Review: Furia by Yamile Saied Mendez

in , by Komal, September 11, 2020
Title: Furia
Publication Date: Sept 15th, 2020

An #ownvoices contemporary YA set in Argentina, about a rising soccer star who must put everything on the line—even her blooming love story—to follow her dreams.
In Rosario, Argentina, Camila Hassan lives a double life.
At home, she is a careful daughter, living within her mother’s narrow expectations, in her rising-soccer-star brother’s shadow, and under the abusive rule of her short-tempered father.
On the field, she is La Furia, a powerhouse of skill and talent. When her team qualifies for the South American tournament, Camila gets the chance to see just how far those talents can take her. In her wildest dreams, she’d get an athletic scholarship to a North American university.
But the path ahead isn’t easy. Her parents don’t know about her passion. They wouldn’t allow a girl to play fĂștbol—and she needs their permission to go any farther. And the boy she once loved is back in town. Since he left, Diego has become an international star, playing in Italy for the renowned team Juventus. Camila doesn’t have time to be distracted by her feelings for him. Things aren’t the same as when he left: she has her own passions and ambitions now, and La Furia cannot be denied. As her life becomes more complicated, Camila is forced to face her secrets and make her way in a world with no place for the dreams and ambition of a girl like her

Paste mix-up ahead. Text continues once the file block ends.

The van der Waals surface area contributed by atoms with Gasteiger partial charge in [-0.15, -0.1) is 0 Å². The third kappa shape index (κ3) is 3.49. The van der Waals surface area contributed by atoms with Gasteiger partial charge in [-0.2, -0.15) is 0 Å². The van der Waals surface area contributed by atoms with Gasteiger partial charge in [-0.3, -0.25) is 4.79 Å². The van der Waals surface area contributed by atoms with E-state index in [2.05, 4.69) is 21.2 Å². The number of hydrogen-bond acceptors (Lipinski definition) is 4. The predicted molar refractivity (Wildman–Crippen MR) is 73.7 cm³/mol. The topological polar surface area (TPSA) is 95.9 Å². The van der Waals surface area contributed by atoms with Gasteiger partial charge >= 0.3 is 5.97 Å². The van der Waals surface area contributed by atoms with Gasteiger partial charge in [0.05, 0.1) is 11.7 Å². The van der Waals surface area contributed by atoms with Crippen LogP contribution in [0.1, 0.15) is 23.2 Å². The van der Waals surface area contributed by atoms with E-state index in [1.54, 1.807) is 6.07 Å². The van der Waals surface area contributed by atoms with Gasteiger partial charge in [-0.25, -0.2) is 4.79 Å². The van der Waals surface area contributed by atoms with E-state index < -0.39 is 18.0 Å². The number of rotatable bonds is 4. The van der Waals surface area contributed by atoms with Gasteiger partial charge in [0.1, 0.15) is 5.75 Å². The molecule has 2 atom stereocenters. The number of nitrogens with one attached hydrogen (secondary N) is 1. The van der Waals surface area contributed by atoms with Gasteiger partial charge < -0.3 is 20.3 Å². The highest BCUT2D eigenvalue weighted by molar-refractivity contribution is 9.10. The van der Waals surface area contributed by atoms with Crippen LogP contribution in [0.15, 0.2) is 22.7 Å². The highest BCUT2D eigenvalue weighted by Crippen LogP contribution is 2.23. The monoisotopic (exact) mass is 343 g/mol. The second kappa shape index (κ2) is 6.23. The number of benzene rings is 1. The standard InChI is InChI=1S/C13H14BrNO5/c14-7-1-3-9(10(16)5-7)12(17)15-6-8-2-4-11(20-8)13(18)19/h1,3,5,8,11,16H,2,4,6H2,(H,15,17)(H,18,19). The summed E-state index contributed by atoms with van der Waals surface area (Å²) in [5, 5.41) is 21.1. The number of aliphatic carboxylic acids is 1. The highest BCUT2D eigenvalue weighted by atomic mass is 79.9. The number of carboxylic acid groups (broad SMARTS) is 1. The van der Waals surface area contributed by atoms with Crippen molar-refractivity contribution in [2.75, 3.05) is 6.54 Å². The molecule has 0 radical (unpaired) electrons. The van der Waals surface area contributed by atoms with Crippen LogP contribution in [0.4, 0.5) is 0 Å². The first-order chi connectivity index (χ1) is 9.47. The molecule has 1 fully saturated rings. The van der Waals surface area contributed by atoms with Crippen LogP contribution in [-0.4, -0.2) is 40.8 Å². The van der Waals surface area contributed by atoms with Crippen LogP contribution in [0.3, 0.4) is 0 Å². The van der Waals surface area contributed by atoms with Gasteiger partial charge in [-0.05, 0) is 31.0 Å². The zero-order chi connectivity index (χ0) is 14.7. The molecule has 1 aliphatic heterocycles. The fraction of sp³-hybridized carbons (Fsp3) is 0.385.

First of all, we are going to talk about the cover, that’s a striking cover, now that I’ve read the book, the cover is more than that. It shows a brave woman who’s not afraid to face the harsh realities and make the best out of things. 


There was significance to every single character. Camila is one of the best protagonists I’ve read in all YA novels. She was sincere, hard-working, ambitious, and also very tough on herself. She was beautiful and her beauty is conveyed in her personality, not her looks.

All the other characters, her encouraging coach Alicia, ever-supportive best friend Roxana, Diego the charming, sweet, loving boyfriend were well-developed. Coach Alicia was Camila’s rock. She was the perfect mentor. The conversations with Camila and her mother were the most melancholic and the ones with her coach were the most cheerful.